He Gives Grace (James 4:6) ~ A Daily Devotion for February 18, 2014

“But he gives more grace. Therefore it says, ‘God opposes the proud, but gives grace to the humble.’ ~ James 4:6

Explanation of the Text: The word ‘but’ in this verse indicates a connection to the previous verse. Therefore, there must be some understanding to verse 5 before understanding the true context of this verse. One of the major things that was discussed in yesterday’s devotion was the inner conflict between the flesh and the spirit, or for unbelievers, their denial of the spirit at all. And yet, the verse says that He gives more grace. In this lies the hope of every person! Despite the nature of men, God gives grace! In overcoming that conflict with the flesh, which wants to take us towards worldliness, God has given grace in order to prevail. Charles Spurgeon remarks, “We must clearly point out the fountain of inward grace as well as the stream of manifest service which flows from it. The principle of grace produces that practice of goodness, and none can create or preserve that principle but the God of all grace.”[1]

James then quotes Proverbs 3:34 as it is found in the LXX. The word “proud translates the compound noun huperēphanos, composed of huper (above) and phainomai (to appear, or be manifest). The idea is that of disdainfully and arrogantly supposing oneself to be above others.”[2] It is pride that allows a person to say to himself, “I don’t need God for this part here, because I can handle it on my own” or even to say, “I don’t need God at all.” It is because of pride that people can willfully and scornfully turn their backs on God. This is because pride does not recognize the need God’s truth in one’s life.

Humility recognizes the true position of a person. It recognizes shortcomings and the need for a savior. It recognizes strengths, not to be boastful, but as something from God in order to glorify God. Dwight Moody describes humility’s action in one’s life with this story: “Dr. Bonar once said that he could tell when a Christian was growing. In proportion to his growth in grace he would elevate his Master, talk less of what he himself was doing, and become smaller and smaller in his own esteem, until, like the morning star, he faded away before the rising sun.”[3] Each of us should become less, so that the Lord God can become more. All things should point towards Him and the work He does through us.

Matthew 5:3 states: “Blessed are the poor in spirit, for theirs is the kingdom of heaven.” This verse epitomizes what happens in humility, and thus gives a tale of where pride fails. Pride would tell a person they have no need for God, no need for heaven, and thus they will reject the gift of grace that God has given in the first part of the verse. Humility, that trait that makes a person teachable, allows them to acknowledge their shortcomings and their need for God. It is humility that recognizes the need for God’s grace. For that reason, they will be part of the kingdom of heaven, because it is in this humility that one can come before God and say, “I cannot do this on my own. I am a wretched person have need of your Son as my Savior. I give my life to you.”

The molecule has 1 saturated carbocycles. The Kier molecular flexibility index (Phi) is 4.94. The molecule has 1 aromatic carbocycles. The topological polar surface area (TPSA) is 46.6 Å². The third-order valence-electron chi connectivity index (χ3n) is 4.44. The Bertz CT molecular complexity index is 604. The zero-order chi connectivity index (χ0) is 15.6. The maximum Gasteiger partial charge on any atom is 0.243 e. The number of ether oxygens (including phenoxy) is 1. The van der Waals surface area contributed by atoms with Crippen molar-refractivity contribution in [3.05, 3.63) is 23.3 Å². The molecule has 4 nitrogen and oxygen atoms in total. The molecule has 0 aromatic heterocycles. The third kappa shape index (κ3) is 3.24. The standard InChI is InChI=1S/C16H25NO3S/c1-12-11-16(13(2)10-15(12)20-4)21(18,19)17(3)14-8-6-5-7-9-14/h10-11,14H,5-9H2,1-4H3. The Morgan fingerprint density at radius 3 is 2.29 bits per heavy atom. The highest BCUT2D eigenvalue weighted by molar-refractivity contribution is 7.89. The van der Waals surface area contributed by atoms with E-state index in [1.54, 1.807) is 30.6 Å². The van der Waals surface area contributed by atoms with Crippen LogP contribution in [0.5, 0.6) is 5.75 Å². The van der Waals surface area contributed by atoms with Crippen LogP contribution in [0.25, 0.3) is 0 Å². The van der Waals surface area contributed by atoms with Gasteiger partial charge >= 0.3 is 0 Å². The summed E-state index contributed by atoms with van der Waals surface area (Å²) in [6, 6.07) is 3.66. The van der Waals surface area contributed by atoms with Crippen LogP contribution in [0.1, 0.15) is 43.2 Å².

Examination & Application of the Text: In his exposition of the text, Charles Spurgeon outlines a number of things that can be learned from the text, which include:

1)       An attitude of being thankful and an attitude of admiration.

2)       It gives direction in spiritual conflict.

3)       It provides encouragement.[4]

In recognition of where grace comes from, it should constitute in every person, an attitude of thanksgiving. Being thankful to God for the grace He gives undeservingly, every believer should be in awe of His precious gift. Likewise, we see the work of God’s grace in our weaknesses and failures, which should not only procure an attitude of thanksgiving towards Him, but also admiration.

Likewise, during times of spiritual conflict, the fact that God gives grace should tell each person where they need to go in the midst of spiritual battles….to God. Only He has the grace to give you so that you can endure those battles. It is God who sustains man, not man who sustains God! He does so through grace, and as he extends grace to each of us, we should extend grace to others, including those whom we may be battling.

Finally, this should provide encouragement for every believer. It is encouragement to continue fighting the battle for God (not for self) knowing that He has already given victory, which is the second part of the encouragement. We are called to stand firm for Him, however, God has already given the ultimate victory and we can trust in that! How encouraging to know God, who is completely omnipotent, has given the grace needed for daily spiritual battles that every person faces.

Finally, there is a final aspect of application for this verse, and that is to clothe one’s self in humility. This is no easy task! It begins by recognizing who we are apart from Christ, which are sinners who have offended God. It then is followed by recognizing the need for Him to fill our lives, involving a complete surrender over to His will. Humility must also be genuine. A forced humility is not humility at all. Therefore, just as love should be genuine, so should humility. And who better to look for as an example of humility than Jesus Christ, as seen in Philippians 2:1-11.


[1] Charles H. Spurgeon, Spurgeon’s Sermon Notes (Peabody: Hendrickson Publishers, Inc, 1997), 683.

[2] John F. MacArthur Jr., James, MacArthur New Testament Commentary (Chicago: Moody Press, 1998), 199.

[3] Paul Lee Tan, Encyclopedia of 7700 Illustrations: Signs of the Times (Garland, TX: Bible Communications, Inc., 1996).

[4] Charles H. Spurgeon, Spurgeon’s Sermon Notes (Peabody: Hendrickson Publishers, Inc, 1997), 684.

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